Groups of two or three will form that have the same sensibility. Everybody has their go to person or two or three people that they like to write with. I mean I certainly like writing with other people too, but she’s great because we have a similar sensibility and we also just know each other so well. We have developed such a shorthand that if I pitch an idea two or three times and she’s not biting she’ll finally just be like, “Chris, no, no, no we’re not doing that one.”

Or vice versa where we can tell each other what we like and don’t like and not worry about hurting each other’s feelings. If I’m stuck on something and I don’t really know how to make it work I just know that she’ll have right answer. It’s just great. She’s truly a lifesaver there. She’s my teammate.

And you guys write a lot with Kate and Aidy it seems. The four of you write a lot of sketches together.

I guess they’re sort of the cast versions of me and Sarah. We all like each other and hang out outside the show. I share an office with Kate and Sarah shares an office with Aidy and so it also just makes it easier ’cause we have the default people we were put with. I knew Kate before the show and we kind of have the same sensibility.

Now when you come you up with an idea, does the writer come up with the idea first or the actor?

There’s no set rule. It’s on a case by case basis. I wouldn’t say there’s one more than the other. It rotates every week. The more you work with each other the more you have an open conversation.

Aidy Bryant, Sarah Schneider, Chris Kelly, and Kate McKinnon from the set of Dyke and Fats

Aidy Bryant, Sarah Schneider, Chris Kelly, and Kate McKinnon from the set of “Dyke and Fats”

It seems this year there is a lot more emphasis on pre-taped sketches than any other year. There are a lot of video sketches.

I don’t know if there’s more number wise. Maybe there are, I don’t know. I certainly like writing them. I definitely think proportionately I get more videos on than live sketches or at least have more video sketches that I hold near and dear than live sketches I think it’s different for every person.

I came from The Onion and Funny or Die from such a video background that it tends to be our go to.

It’s something we really like doing and we also like being on set. We like the whole process of editing it and being able to refine something before it airs which is maybe cheating. We tend to write a lot of videos ’cause we like it. But I don’t know it’s kind of person by person.

How many sketches do you normally write a week and how many of those make it on air?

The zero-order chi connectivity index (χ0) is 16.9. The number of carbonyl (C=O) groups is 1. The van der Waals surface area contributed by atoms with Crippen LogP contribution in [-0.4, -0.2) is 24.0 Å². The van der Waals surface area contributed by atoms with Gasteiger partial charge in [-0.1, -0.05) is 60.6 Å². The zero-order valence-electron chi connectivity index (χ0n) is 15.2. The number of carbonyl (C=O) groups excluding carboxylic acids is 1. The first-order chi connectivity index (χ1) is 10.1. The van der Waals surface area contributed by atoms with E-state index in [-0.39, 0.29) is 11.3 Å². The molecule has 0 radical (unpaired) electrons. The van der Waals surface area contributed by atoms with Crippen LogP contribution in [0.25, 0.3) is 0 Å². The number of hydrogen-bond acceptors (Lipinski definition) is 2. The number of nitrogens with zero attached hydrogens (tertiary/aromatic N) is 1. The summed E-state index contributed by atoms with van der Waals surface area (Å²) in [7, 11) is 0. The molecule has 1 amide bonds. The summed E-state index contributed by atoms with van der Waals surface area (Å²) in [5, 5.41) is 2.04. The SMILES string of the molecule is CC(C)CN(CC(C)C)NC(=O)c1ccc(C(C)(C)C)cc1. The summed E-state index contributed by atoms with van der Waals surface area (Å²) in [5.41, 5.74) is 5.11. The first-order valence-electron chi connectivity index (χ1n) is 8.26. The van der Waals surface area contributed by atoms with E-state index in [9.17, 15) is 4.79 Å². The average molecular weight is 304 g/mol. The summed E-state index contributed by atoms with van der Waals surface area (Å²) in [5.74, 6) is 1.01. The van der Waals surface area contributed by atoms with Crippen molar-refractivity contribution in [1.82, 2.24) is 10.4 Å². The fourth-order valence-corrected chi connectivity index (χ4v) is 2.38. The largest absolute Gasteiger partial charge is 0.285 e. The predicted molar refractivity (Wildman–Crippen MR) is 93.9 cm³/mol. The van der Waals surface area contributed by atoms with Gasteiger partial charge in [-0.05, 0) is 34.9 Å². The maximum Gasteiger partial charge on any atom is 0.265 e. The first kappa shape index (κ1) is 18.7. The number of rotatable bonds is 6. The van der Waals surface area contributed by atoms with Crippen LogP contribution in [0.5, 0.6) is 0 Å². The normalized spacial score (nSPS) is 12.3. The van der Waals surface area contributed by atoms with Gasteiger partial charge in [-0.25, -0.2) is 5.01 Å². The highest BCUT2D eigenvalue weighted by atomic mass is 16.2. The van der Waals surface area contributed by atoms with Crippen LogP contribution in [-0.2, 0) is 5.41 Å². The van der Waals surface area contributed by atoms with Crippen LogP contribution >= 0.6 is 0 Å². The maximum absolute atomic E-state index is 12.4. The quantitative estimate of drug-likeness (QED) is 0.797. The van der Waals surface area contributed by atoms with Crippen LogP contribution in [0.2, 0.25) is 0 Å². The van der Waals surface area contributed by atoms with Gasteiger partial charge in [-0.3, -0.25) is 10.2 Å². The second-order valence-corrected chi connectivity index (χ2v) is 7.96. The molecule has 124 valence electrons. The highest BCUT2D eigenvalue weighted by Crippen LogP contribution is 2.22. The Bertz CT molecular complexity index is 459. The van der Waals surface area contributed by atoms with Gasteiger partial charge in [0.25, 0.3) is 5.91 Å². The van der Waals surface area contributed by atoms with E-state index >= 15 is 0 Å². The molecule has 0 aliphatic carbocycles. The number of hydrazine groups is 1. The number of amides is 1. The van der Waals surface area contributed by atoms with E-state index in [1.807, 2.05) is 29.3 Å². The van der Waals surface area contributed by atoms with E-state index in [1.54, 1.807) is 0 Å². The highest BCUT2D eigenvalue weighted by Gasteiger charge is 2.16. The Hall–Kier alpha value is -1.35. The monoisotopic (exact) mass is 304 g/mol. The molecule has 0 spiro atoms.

It’s different for every person. I would say Sarah and I probably write about four. I would say give or take, maybe it’ll be five. We try to write at least four and we’re writing those all in one night, on Tuesday night into Wednesday morning when they’re due.

I would say one or two [make it on air]. Sometimes on an insanely good week or lucky week you’ll have three on or maybe one or two usually.

Can you walk me through a typical week at Saturday Night Live?

On Monday you go in the afternoon and you pitch ideas to the host. The host is in Lorne’s office and the cast and the writers gather around and pitch ideas. That’s sort of a very loose, casual way to meet the host and have them meet you. You pitch them a couple of joke ideas that you want to write and then everyone goes home. It’s a pretty casual day. Some people kind of stay afterwards and write or maybe brainstorm a little bit to try to get ahead.

Tuesday’s writing night. You write all night with whoever you want and as much as you want. Everything is due Wednesday around noon. I usually stay all night and write straight through. I usually get there Tuesday at 1 p.m. and we write to about noon on Wednesday so almost a full 24 hours.

Then the table read is on Wednesday. The whole cast gathers around the table with Lorne as the host and all the writers sit around too and all the department heads such as costumes, wigs, props. We read all the sketches and then everyone has an hour or two to kind of brainstorm or hang out or talk about sketches while Lorne and the host and the producers pick the show. And if you have a sketch in or a couple of sketches in it’s kind of like being cast in a high school play. You know, like they put up the cast list.